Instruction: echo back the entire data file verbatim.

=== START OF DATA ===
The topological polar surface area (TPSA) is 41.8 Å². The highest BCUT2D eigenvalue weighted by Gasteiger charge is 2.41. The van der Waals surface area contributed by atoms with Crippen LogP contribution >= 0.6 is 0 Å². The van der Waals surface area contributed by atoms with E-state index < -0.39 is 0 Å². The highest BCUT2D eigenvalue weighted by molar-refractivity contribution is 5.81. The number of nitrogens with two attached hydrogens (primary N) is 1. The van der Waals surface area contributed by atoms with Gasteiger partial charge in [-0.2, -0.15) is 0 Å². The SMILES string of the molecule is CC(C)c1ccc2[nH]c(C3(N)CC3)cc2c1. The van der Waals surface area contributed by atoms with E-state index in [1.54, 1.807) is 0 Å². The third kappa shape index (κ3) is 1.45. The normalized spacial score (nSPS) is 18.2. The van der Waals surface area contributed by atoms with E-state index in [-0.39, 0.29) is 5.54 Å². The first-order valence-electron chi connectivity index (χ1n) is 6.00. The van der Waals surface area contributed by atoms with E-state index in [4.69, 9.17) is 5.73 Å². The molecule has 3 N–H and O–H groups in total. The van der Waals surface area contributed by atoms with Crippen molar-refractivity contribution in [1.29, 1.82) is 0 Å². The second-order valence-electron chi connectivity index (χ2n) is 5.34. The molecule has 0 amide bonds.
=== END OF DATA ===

The topological polar surface area (TPSA) is 41.8 Å². The highest BCUT2D eigenvalue weighted by Gasteiger charge is 2.41. The van der Waals surface area contributed by atoms with Crippen LogP contribution >= 0.6 is 0 Å². The van der Waals surface area contributed by atoms with E-state index < -0.39 is 0 Å². The highest BCUT2D eigenvalue weighted by molar-refractivity contribution is 5.81. The number of nitrogens with two attached hydrogens (primary N) is 1. The van der Waals surface area contributed by atoms with Gasteiger partial charge in [-0.2, -0.15) is 0 Å². The SMILES string of the molecule is CC(C)c1ccc2[nH]c(C3(N)CC3)cc2c1. The van der Waals surface area contributed by atoms with E-state index in [1.54, 1.807) is 0 Å². The third kappa shape index (κ3) is 1.45. The normalized spacial score (nSPS) is 18.2. The van der Waals surface area contributed by atoms with E-state index in [-0.39, 0.29) is 5.54 Å². The first-order valence-electron chi connectivity index (χ1n) is 6.00. The van der Waals surface area contributed by atoms with E-state index in [4.69, 9.17) is 5.73 Å². The molecule has 3 N–H and O–H groups in total. The van der Waals surface area contributed by atoms with Crippen molar-refractivity contribution in [1.29, 1.82) is 0 Å². The second-order valence-electron chi connectivity index (χ2n) is 5.34. The molecule has 0 amide bonds.